The disadvantages? Passengers are locked into a long-term program and cannot switch providers until all purchased hours have been flown. Jet cards require larger prepayments and might not be adequate for customers frequently chartering very different types of aircraft (for example international travelers or users of both helicopters and jets).
- JET CARDS PROS: Convenience and fixed guaranteed prices
- JET CARDS CONS: Recurring fees, smaller providers might not own enough aircraft
- JET CARDS – BEST FOR: Charter clients looking for better deal on their recurring flights
- JET CARDS – WHERE TO BUY: Sentient, XOJet, Flexjet, others
Private airlines and crowdsourcing – seat sharing
While flying on private aircraft in a pay-per-seat mode has existed for a while, it only really began to pick up in the last 5 years. There are at least three distinctive factors behind the rapid surge of the seat sharing.
- Technology. It took a while for the distribution platforms and the mobile technology to mature, so as to scale up this new premium travel segment.
- Customer tendencies. A clear preference for “to be” and not “to have” (sharing economy). Fuelled by social media, marketing of seat sharing services has never been as
- OEMs. Growing safety standards and the availability of the appropriate aircraft, such as Pilatus or especially adapted Embraer 135, enables scheduled operations at
Although it resembles commercial aviation, seat sharing carries multiple perks of the private jet travel: comfort, high-quality service, and the possibility to fly to airports unavailable to commercial routes.
Fig. 2. King Air B200 GT, with a specially adapted 7th seat is used by Flapper for its scheduled operations between Sao Paulo and Rio de Janeiro.
In practice, this means that customers fly on private aircraft while paying the price of Business Class seats. As of today, the most popular services include:
- Commuter airline. Popularized by the likes of Boutique Air and JetSuite, such companies offer scheduled passenger services on popular turbo-props and regional jets.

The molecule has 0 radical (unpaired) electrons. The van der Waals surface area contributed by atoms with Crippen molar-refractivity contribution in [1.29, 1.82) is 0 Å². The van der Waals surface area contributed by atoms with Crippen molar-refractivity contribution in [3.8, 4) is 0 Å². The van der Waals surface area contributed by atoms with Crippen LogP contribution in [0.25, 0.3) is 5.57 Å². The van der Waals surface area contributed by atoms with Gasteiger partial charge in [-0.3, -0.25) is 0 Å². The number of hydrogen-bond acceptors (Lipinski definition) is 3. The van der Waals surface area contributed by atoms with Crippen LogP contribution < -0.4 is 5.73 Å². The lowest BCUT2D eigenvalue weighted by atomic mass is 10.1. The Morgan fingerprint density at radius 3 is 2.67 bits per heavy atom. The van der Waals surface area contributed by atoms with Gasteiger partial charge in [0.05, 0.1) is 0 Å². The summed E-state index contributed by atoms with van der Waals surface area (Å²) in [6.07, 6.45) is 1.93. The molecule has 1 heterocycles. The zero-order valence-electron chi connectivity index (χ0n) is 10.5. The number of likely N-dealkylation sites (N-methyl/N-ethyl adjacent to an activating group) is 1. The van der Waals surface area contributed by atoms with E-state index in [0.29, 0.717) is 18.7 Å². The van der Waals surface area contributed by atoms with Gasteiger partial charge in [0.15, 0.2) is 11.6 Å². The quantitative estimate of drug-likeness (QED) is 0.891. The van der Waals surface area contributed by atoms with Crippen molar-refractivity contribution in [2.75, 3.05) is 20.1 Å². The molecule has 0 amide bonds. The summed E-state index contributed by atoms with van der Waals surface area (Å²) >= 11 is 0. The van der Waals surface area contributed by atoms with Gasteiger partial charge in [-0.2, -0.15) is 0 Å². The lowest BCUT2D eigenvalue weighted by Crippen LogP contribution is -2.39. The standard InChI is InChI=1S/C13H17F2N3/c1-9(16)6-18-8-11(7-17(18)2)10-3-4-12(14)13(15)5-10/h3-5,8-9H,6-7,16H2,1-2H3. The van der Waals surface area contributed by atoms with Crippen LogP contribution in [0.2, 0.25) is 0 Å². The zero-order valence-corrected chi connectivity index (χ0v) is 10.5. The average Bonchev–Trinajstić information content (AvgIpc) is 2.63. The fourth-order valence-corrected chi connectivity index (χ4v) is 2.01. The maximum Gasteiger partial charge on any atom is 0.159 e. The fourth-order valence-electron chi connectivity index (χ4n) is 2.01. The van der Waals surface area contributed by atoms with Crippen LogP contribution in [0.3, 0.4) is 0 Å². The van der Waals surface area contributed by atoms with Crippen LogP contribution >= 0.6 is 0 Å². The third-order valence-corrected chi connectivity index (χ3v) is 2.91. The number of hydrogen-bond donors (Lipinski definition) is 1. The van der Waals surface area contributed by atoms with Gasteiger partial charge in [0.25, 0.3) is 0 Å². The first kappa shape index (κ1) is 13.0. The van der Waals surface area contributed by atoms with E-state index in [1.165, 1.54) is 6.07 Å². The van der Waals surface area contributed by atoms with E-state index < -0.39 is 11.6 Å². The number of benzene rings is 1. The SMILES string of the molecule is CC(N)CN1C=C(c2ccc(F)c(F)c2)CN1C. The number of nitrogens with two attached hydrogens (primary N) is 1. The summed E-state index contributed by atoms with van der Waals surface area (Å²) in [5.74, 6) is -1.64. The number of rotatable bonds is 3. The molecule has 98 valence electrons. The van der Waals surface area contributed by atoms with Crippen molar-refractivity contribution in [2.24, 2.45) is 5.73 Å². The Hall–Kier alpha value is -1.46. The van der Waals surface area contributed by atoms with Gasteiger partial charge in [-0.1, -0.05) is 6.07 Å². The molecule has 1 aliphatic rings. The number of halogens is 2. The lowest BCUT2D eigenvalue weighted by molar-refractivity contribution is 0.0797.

- Members-only boutique airline. Such companies offer unlimited flights on pre-defined routes for a fixed monthly fee. Key players include Surfair and WheelsUp.
- Crowdsourced flights. Currently embraced by Blade and JetSmarter, the concept allows users to join and create flights, without the need to create schedule operations.
My own company, Flapper, is the region’s first on-demand commuter airline, with scheduled flights between São Paulo and Rio de Janeiro, as well as the coastal city of Angra dos Reis. Last year, we hit 100,000 downloads of our mobile app, proving the feasibility of similar concepts in Latin America.
For many private aviation enthusiasts, flying with strangers defies the entire culture of executive aviation. And although I sympathize with such opinions, I trust that as the industry’s representatives we shall favor new business models and apply technology to the private aviation world. The future is likely to be composed of the eVTOL-based operations, which will play a crucial role in all short-haul flights, dramatically reducing costs and opening the market to new players. Seat sharing serves not just as a way to increase the size of the existing market, but also as an MVP to the future application of passenger drones to the executive aviation segment.
- SEAT SHARING PROS: price, standardized service on fixed routes, unparalleled networking opportunities
- SEAT SHARING CONS: less privacy, less flexibility on departure hours.
- SEAT SHARING – BEST FOR: wealthy commuters and short-haul flights.
The selection of the appropriate private aviation product depends on one’s disposable income and flight frequency. First-time- and sporadic users might want to opt for charter flights, while the affluent high-net-worth individuals would probably select a mix of private jet ownership and fractional shares. And although there is no single answer, my personal suggestion is to always opt for larger providers. Whether they operate under the marketplace scheme or bring together a bigger fleet of fractional jets, the economy of scale they achieve generally guarantees a better experience.
We can expect that with the growing number of millionaires and further decreases in costs of aircraft ownership and management, all of the above models will continue to grow steadily in the coming years. According to the 2017 Knight Frank Wealth Report, the global population of people worth $10 million or more is likely to increase by up to 41% between 2016 and 2025 — certainly great news to the sector.
Another driving force is the rise of social media and mobile. Never before has it been so easy to reach the masses through unified marketing channels and bring the charter interface so close to the final users. Those who work in private aviation know how difficult it is to explain the service and demonstrate, in an interactive manner, the positive impact on one’s traveling schedule. Intuitive applications and engaging content allow for unprecedented scale of marketing. The future is on-demand.
Founded in 2016, Flapper is the first on-demand executive aviation company in Brazil, offering shared flights and air charter services. The company operates two routes in the Southeast region, with up to 10 high-season destinations across the country. It boasts more than 210 certified charter aircraft on its platform and has more than 100,000 registered users in its system.